By Andrew Osborn and Guy Faulconbridge
LONDON (Reuters) - Britain's anti-EU UKIP party has chalked up strong gains in elections to the European Parliament, polling more strongly than Prime Minister David Cameron's Conservative party and opposition Labour party in early results on Sunday.
With 15 out of 73 seats declared, the UK Independence Party, which wants Britain to leave the European Union, had won six seats, the Conservatives five seats and Labour four.
"The political earthquake that UKIP promised is firmly underway tonight," said Patrick O'Flynn, who was elected as a UKIP MEP for the East of England European Parliamentary constituency.
"The British people have spoken: they want control of their nation, they want some of their money back, they want control of their borders too. And any party who doesn't hear the message loud and clear is in for another shock less than a year from now when we fight again at the general election."
UKIP has said it will contest up to 30 seats in next year's national election, threatening to split the centre-right vote and make it more difficult for Cameron's Conservatives to win re-election.
UKIP's share of the vote in the European elections was up over 13 percentage points from the last European elections five years ago, early data showed.
If the trend is maintained, the result is likely to put pressure on Cameron to step up a drive to limit intra-EU immigration and to repatriate powers from the EU if he is re-elected next year.
Eurosceptic lawmakers in his own party are also likely to increase calls for him to bring forward a promised EU membership referendum from 2017 by a year.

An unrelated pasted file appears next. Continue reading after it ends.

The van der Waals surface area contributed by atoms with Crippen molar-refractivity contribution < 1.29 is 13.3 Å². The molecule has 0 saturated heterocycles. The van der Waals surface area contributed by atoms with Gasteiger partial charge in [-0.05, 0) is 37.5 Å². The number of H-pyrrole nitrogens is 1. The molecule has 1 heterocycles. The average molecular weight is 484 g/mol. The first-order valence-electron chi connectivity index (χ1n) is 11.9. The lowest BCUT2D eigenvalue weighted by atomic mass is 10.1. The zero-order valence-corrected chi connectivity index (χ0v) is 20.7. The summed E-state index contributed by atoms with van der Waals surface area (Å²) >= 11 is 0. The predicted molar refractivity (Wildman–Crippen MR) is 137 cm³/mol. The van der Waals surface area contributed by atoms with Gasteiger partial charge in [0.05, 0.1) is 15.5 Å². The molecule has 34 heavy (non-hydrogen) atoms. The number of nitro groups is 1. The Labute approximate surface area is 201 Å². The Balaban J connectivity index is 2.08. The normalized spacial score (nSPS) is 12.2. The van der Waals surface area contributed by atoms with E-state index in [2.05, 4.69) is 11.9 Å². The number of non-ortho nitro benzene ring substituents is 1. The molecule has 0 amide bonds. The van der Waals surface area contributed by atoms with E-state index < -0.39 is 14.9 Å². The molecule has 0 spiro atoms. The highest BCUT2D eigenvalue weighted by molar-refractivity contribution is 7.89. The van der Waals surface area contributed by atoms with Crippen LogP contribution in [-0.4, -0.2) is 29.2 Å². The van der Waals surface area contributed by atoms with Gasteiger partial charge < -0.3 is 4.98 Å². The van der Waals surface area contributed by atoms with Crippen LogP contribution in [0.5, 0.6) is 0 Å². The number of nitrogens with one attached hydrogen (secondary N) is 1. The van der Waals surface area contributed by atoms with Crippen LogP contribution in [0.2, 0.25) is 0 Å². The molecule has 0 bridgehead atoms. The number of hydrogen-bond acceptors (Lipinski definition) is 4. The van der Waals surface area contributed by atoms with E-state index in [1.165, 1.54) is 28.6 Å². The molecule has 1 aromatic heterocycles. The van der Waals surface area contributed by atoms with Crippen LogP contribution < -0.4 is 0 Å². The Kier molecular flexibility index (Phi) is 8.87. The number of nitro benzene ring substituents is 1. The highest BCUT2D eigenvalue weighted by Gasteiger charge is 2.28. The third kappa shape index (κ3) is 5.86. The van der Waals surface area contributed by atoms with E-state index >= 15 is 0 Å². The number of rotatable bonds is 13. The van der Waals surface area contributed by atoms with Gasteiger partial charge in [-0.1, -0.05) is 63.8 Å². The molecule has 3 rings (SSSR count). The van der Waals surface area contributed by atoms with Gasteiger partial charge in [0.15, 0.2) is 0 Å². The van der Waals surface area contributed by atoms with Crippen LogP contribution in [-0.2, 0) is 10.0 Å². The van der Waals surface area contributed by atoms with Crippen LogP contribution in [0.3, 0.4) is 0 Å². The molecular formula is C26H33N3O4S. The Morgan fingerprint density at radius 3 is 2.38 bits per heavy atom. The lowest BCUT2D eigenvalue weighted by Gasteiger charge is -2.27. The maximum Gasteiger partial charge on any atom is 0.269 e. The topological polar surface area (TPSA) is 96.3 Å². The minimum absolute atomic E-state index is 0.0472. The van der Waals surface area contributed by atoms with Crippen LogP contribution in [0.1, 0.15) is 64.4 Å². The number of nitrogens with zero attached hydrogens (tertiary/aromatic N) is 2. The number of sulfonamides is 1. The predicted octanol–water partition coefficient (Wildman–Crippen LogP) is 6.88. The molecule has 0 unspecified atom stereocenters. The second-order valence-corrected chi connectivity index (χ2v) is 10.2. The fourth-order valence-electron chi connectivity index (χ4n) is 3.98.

Earlier on Sunday, Cameron's Conservatives promised new measures to curb immigration from the European Union in an effort to appease UKIP voters after losing hundreds of seats in local polls last week.
UKIP siphoned most of its support in those elections from the Conservatives who lost over 200 seats, a trend analysts think is likely to be repeated in the European vote.
Public discontent about rising immigration, particularly from poor EU countries like Romania and Bulgaria, is one of the main factors driving support for UKIP.
RISING EU IMMIGRATION
Data last week showed the number of EU citizens moving to Britain rose 27 percent in 2013, an awkward statistic for Cameron who has promised to reduce net migration to the "tens of thousands" by May next year, a target he is on course to miss.
UKIP argues immigration is putting unacceptable strain on public services and changing communities' identity. It wants to seriously restrict inflows.
Home Secretary Theresa May, the interior minister, said the government planned to increase fines for employers who do not pay the minimum wage, a move aimed at discouraging them from hiring immigrants willing to work for less.
The Daily Telegraph newspaper said new immigration measures would be unveiled on June 4 and included a law to deport unemployed EU nationals after six months and a "wealth test" to stop people coming from poor EU member states.
In a move aimed at reminding voters of the Conservatives' promise to hold a referendum on leaving the EU by the end of 2017 if re-elected next year, one of their lawmakers will try to introduce a bill making such a referendum legally-binding for all parties.
Neither Labour nor the Liberal Democrats are expected to back it.
(Reporting and writing by Andrew Osborn and Guy Faulconbridge. Editing by Mike Peacock)